We have seen a number of European startups make a move into the home with devices that control security, temperature, the television, lights, and so forth. One of the latest is Swedish startup Ngenic, which rolled out a smart thermostat for their home market not too long ago.
Ngenic has developed a three-part system that aims to help their customers cut down on energy costs. One part is the wireless indoor sensor, to be mounted on the wall in order to collect information about sunlight and temperature. The second is the Gateway, which connects to the router or modem (even by Ethernet, through a cable that they provide) in order to collect cell-phone information. And the final piece is the control box, which monitors the temperature outside. The platform works by taking information obtained about the temperature and sunlight, factoring in previous temperatures and the desired temperature, and coming up with a value. That value is then sent to the Gateway, which relays it on to the control box, in order to ostensibly find the most comfortable temperature at the cheapest price.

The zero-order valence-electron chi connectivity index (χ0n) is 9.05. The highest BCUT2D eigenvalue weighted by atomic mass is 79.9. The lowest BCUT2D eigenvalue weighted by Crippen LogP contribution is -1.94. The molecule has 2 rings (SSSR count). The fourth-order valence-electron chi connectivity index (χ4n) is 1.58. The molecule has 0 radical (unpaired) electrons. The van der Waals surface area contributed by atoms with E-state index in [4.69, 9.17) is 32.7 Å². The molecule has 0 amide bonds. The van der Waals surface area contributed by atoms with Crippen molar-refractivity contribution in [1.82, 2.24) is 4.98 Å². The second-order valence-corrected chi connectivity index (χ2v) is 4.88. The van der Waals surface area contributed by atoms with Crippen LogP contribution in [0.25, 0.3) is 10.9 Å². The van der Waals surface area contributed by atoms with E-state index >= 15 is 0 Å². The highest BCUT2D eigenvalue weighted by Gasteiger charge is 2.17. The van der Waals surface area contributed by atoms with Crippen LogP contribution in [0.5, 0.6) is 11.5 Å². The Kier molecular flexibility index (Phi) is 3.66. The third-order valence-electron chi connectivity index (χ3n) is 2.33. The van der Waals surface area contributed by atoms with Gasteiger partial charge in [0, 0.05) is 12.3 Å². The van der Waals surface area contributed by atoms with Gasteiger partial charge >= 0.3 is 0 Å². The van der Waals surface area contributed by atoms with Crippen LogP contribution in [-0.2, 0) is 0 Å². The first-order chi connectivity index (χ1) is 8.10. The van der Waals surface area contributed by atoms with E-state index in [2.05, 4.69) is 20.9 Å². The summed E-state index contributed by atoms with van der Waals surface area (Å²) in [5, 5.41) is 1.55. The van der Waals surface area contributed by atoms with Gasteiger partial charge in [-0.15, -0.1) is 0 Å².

The devices have been on sale since November 2014 and start at around $310, as well as $6 per month for as long as you use the service, or around $615 for complete ownership. Most smart devices would not be complete without a companion app and this one is no different, as they have introduced versions for iOS and Android.
Ngenic does not wish to reveal their current number of users, but would say that they have a userbase spread across Sweden and that “numerous” energy companies are planning pilots for the fall, which may help the startup to drastically increase their traction. They are currently keeping figures regarding investment private, as well, but say that they have backing from governmental innovation organizations and angel investors.
According to Bjorn Karlstrom from Ngenic, they are mainly focusing on further refining the product for now. The team at Ngenic is currently working to increase stability and expand integration of the device, as well as continuing to explore findings on return temperature, which they have found to be useful for the energy industry.
The popular Nest, the developer of which was recently acquired by Google, has not yet made its way into the Swedish market, only available in North America and a handful of countries in western Europe. Thus, it would appear that Ngenic largely has this market to themselves for the time being.